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FTC To Investigate Apple, Google Over Mobile Tracking

Sen. Elizabeth Warren (D., Mass.) is one of four Democrats urging the FTC to investigate Apple’s and Google’s handling of mobile-phone users...

Sen. Elizabeth Warren (D., Mass.) is one of four Democrats urging the FTC to investigate Apple’s and Google’s handling of mobile-phone users’ personal data / Tom Williams.
Four Democratic lawmakers called on the Federal Trade Commission to investigate Apple Inc. and Alphabet Inc.’s Google, alleging the companies engage in unfair and deceptive practices by enabling the collection and sale of mobile-phone users’ personal information.

Apple and Google “knowingly facilitated these harmful practices by building advertising-specific tracking IDs into their mobile operating systems,” the lawmakers wrote in a letter to FTC chair Lina Khan sent on Friday.

Both companies have recently taken steps to limit the collection of user data through these mobile-ad identifiers—a string of numbers and letters built into iOS and Android, the respective mobile operating systems of Apple and Google. Users of both operating systems now have a way to opt out of having their identifier transmitted to apps. Apple last year introduced a new version of its software that requires each app to ask the user for permission to access the device’s identifier, and Google is planning to adopt new privacy restrictions to curtail tracking across apps on Android smartphones.

Democratic lawmakers urged against the feature built into iOS and Android devices that identifies the phone owner, the pre-built identifier facilitates the collection and sale of personal data.

“Until recently, however, Apple enabled this tracking ID by default and required consumers to dig through confusing phone settings to turn it off. Google still enables this tracking identifier by default, and until recently did not even provide consumers with an opt-out,” said the letter, which was signed by Sen. Ron Wyden (D., Ore.); Sen. Elizabeth Warren (D., Mass.); Sen. Cory Booker (D., N.J.); and Rep. Sara Jacobs (D., Calif.). “These identifiers have fueled the unregulated data broker market by creating a single piece of information linked to a device that data brokers and their customers can use to link to other data about consumers.”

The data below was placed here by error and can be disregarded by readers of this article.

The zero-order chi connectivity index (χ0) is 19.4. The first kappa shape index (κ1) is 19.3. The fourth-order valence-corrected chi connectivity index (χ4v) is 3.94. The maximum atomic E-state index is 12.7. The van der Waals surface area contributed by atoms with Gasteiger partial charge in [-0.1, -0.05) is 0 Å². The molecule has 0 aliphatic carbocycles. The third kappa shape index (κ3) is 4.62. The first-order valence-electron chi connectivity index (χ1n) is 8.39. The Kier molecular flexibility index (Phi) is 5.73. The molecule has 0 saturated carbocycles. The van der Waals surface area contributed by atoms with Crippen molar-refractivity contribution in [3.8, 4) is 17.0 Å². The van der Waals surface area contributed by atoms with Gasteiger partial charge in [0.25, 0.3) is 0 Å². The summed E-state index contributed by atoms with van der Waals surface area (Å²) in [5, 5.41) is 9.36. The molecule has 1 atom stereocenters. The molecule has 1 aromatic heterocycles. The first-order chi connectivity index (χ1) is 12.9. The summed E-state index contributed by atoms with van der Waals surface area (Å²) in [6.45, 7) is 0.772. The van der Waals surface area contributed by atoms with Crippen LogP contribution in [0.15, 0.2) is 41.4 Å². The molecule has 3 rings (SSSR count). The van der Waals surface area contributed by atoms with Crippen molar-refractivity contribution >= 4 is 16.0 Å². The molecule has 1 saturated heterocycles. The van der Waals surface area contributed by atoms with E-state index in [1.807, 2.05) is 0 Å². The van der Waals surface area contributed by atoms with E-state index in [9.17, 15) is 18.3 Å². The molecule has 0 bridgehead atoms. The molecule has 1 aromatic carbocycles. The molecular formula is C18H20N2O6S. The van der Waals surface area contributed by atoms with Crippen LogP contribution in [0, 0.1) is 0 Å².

These identifiers are ostensibly anonymous, they wrote, but can be easily traced back to the individuals who own the phones associated with them. “It is often possible to easily identify a particular consumer in a dataset of ‘anonymous’ location records by looking to see where they sleep at night,” they wrote.

A Google spokesman said the company never sells user data and said its app store, Google Play, prohibits the sale of data by developers. “The advertising ID was created to give users more control and provide developers with a more private way to effectively monetize their apps,” he said in a statement. “Any claims that advertising ID was created to facilitate data sale are simply false.”

Apple didn’t respond to requests for comment, and the FTC declined to comment. Since Ms. Khan took over the FTC about a year ago, the agency has been looking to strengthen the rules that govern how digital businesses collect user data. The agency can also bring enforcement actions against companies for unfair or deceptive practices.

In the wake of Apple’s move last year to require apps on its iOS platform to ask the user for permission to access the device’s identifier, digital-ad companies have become less able to target ads with precision and prove that the ads generate sales. Meta Platforms Inc., the parent of Facebook and Instagram, said earlier this year that it expected a roughly $10 billion hit to 2022 sales as a result of Apple’s change.

The office of Mr. Wyden on Friday said the possibility that the Supreme Court might repeal Roe v. Wade prompted lawmakers to call on the FTC to act, “along with growing awareness of how the advertising ecosystem causes users’ information to be abused.” Later Friday morning, the Supreme Court overturned Roe v. Wade, eliminating the constitutional right to an abortion and leaving the question of abortion’s legality to the states.

“Prosecutors in states where abortion becomes illegal will soon be able to obtain warrants for location information about anyone who has visited an abortion provider,” the lawmakers wrote in their letter. “Private actors will also be incentivized by state bounty laws to hunt down women who have obtained or are seeking an abortion by accessing location information” through data brokers, they wrote.

“The FTC should investigate Apple and Google’s role in transforming online advertising into an intense system of surveillance that incentivizes and facilitates the unrestrained collection and constant sale of Americans’ personal data,” they wrote.